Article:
2019 - 2020 Modern Volume 12

Thomas Howard 3rd Earl of Effingham: Yorkshire and the United States

By Thomas W. B. Hill

Anyone who has travelled by train from Sheffield to Leeds may have found themselves wondering why the Rotherham United stadium, which is right next to the tracks, is called “New York Stadium” some three thousand miles away from the American city. The story behind that involves the town’s industrial past and the manufacturing of New York’s fire hydrants. However, this is not Rotherham’s only connection with a north east American city, as a short walk up hill from the stadium will find you at the curiously named Boston Castle. Built by a man that the United States second first lady, Abigail Adams, once wrote was “too well remembered by America” and thus needed no explanation of who he was in her correspondence. This is how a small building in Rotherham, South Yorkshire came to be named after a city in Massachusetts, and how its original owner, Sir Thomas Howard 3rd Earl of Effingham, became a respected name amongst the founding fathers of the United States.

Thomas Howard was a veteran soldier and principled politician, but first and foremost he was a devoted husband. That’s why a good place to start is in Scotland 1768. Specifically, the small border town of Gretna Green where the twenty-two-year-old, recently made Earl of Effingham, stood across an anvil, as many eloping couples have done, from the woman he would spend the next twenty-three years devoted to, Catherine Procter. An event that establishes the independent nature at the core of their marriage. They remarried, with the begrudging blessing of her parents, and moved into their marital home of Rotherham’s Holms Hall. 

Not one to stay still for very long. Effingham signed up as a mercenary for the Russian army in the Russo-Turkish War. During this time, writing that she “should not like living in England during (Howard’s) absence” the Lady Effingham spent time in the court of Tsarina Catherine the Great. His actions leading men in this war resulted in him being appointed as a Captain in the 22nd Regiment of Foot.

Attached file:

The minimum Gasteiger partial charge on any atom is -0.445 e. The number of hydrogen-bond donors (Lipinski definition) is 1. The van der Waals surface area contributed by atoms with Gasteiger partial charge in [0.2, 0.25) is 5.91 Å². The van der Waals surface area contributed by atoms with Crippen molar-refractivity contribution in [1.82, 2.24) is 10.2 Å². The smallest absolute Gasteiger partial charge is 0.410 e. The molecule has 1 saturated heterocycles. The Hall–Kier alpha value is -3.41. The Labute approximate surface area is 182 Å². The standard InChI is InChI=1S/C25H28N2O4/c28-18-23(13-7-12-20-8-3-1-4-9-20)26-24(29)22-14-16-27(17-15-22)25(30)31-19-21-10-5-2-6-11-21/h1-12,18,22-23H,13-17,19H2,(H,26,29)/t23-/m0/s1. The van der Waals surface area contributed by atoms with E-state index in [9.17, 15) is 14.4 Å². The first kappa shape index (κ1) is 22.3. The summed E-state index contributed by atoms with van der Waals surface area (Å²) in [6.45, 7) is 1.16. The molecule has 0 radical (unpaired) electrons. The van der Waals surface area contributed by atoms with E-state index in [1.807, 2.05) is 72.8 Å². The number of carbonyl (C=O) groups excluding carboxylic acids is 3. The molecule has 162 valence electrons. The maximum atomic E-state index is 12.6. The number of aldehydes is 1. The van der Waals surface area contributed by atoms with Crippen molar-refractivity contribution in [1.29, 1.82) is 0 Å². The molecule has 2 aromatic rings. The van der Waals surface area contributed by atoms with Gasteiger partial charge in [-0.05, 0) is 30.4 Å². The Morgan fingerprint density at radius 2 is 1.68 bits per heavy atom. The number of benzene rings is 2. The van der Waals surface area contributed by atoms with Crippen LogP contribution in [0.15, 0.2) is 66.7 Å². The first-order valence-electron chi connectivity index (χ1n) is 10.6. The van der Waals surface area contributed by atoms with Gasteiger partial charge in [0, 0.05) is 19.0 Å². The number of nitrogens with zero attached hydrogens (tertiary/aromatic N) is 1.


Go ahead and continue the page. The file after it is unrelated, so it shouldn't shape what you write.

During a moment of brief peace, fresh back in their Rotherham home with wealth gained in Russia, and Thomas Howard’s new wage as a Captain, the Lord and Lady Effingham looked to their own lands which included ancient woodland of Canklow Woods. These woods had been known as good hunting grounds since the middle ages. This is how a small brick building known as “the House upon the Common” began its construction on the 2nd of December 1773. Two weeks later a group of men dressed as North American first people climbed on a ship in Boston, Massachusetts to throw a cargo of tea into the harbour in order to make the demand “No taxation without representation”.

In addition to pursuing a military career the Earl of Effingham had taken an active role in the seat that his title gave him in the House of Lords, becoming known for taking a keen interest in the affairs of the colonies. In particular, he had made clear his support for the right of colonies to elect members of parliament to represent them in Westminster. So, when colonists in the Americas engaged in protest on that exact issue there was little doubt as to whether or not he would support them. 

However, his support for the colonists versus his loyalty to the military would become a heated issue when in April 1775 the thirteen states issued a declaration of independence and, in retaliation, the 22nd Regiment of Foot was mustered and sent to North America to squash the rebellion. It was what he did next that cemented his position in the American history books. Effingham decided to resign his commission in a way that sent a message. During a House of Lords debate he stood up, drew his sword and declared “When the duties of a soldier and citizen become inconsistent, I shall always think myself obliged to sink to the character of the citizen, until such time that those duties shall again, by malice of our real enemies become united… I at least give to my country an unequivocal proof of the sincerity of my principles”. Then to add further proof of that sincerity he renamed his hunting lodge Boston Castle in honour of the protesters who started the sequence of events that lead to this situation. In return, the Continental Navy named a frigate USS Effingham in his honour.

Years later, following the United States’ victory, future President John Adams was appointed Ambassador to Britain. Shunned by polite society it would be Thomas Howard, who the London Morning Herald falsely reported would be appointed Ambassador to America, and Catherine who welcomed the Adams’ into their home and, perhaps more appropriately, Boston Castle where the two would toast to the American republic with coffee specially imported from America. Effingham would later be appointed Governor of Jamaica where he died within a month of his beloved, but that is another story involving the King of Spain.

Further reading:

“The Percy Anecdotes: Original and Select by Sholta and Reuban” 

Dictionary of American Naval Fighting Ships


Those who could not serve” by Bob Ruppert in “Journal of the American Revolution”